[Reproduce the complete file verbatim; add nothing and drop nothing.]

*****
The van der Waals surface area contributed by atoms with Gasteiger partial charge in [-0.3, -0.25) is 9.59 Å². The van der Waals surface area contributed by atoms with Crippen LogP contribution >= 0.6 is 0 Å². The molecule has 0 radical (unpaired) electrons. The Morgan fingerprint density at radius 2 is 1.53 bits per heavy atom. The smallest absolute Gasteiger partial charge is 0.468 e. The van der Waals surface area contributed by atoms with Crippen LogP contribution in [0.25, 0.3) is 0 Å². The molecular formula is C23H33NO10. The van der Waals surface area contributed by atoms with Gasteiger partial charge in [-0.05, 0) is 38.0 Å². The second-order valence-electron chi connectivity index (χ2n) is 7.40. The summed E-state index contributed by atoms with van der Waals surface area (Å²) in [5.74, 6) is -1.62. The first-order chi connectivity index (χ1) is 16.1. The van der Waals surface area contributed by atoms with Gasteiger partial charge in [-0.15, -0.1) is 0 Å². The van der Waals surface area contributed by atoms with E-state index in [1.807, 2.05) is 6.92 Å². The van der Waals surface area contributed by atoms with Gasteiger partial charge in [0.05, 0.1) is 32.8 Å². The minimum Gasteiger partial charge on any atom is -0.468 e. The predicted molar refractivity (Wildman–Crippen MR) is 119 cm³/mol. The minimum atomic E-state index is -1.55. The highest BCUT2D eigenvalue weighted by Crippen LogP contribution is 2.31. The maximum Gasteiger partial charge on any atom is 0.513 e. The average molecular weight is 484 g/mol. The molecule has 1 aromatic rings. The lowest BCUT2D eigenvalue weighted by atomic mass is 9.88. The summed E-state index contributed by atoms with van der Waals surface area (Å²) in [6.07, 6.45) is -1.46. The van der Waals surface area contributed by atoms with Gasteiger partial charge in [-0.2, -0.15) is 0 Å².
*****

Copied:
The van der Waals surface area contributed by atoms with Gasteiger partial charge in [-0.3, -0.25) is 9.59 Å². The van der Waals surface area contributed by atoms with Crippen LogP contribution >= 0.6 is 0 Å². The molecule has 0 radical (unpaired) electrons. The Morgan fingerprint density at radius 2 is 1.53 bits per heavy atom. The smallest absolute Gasteiger partial charge is 0.468 e. The van der Waals surface area contributed by atoms with Crippen LogP contribution in [0.25, 0.3) is 0 Å². The molecular formula is C23H33NO10. The van der Waals surface area contributed by atoms with Gasteiger partial charge in [-0.05, 0) is 38.0 Å². The second-order valence-electron chi connectivity index (χ2n) is 7.40. The summed E-state index contributed by atoms with van der Waals surface area (Å²) in [5.74, 6) is -1.62. The first-order chi connectivity index (χ1) is 16.1. The van der Waals surface area contributed by atoms with Gasteiger partial charge in [-0.15, -0.1) is 0 Å². The van der Waals surface area contributed by atoms with E-state index in [1.807, 2.05) is 6.92 Å². The van der Waals surface area contributed by atoms with Gasteiger partial charge in [0.05, 0.1) is 32.8 Å². The minimum Gasteiger partial charge on any atom is -0.468 e. The predicted molar refractivity (Wildman–Crippen MR) is 119 cm³/mol. The minimum atomic E-state index is -1.55. The highest BCUT2D eigenvalue weighted by Crippen LogP contribution is 2.31. The maximum Gasteiger partial charge on any atom is 0.513 e. The average molecular weight is 484 g/mol. The molecule has 1 aromatic rings. The lowest BCUT2D eigenvalue weighted by atomic mass is 9.88. The summed E-state index contributed by atoms with van der Waals surface area (Å²) in [6.07, 6.45) is -1.46. The van der Waals surface area contributed by atoms with Gasteiger partial charge in [-0.2, -0.15) is 0 Å².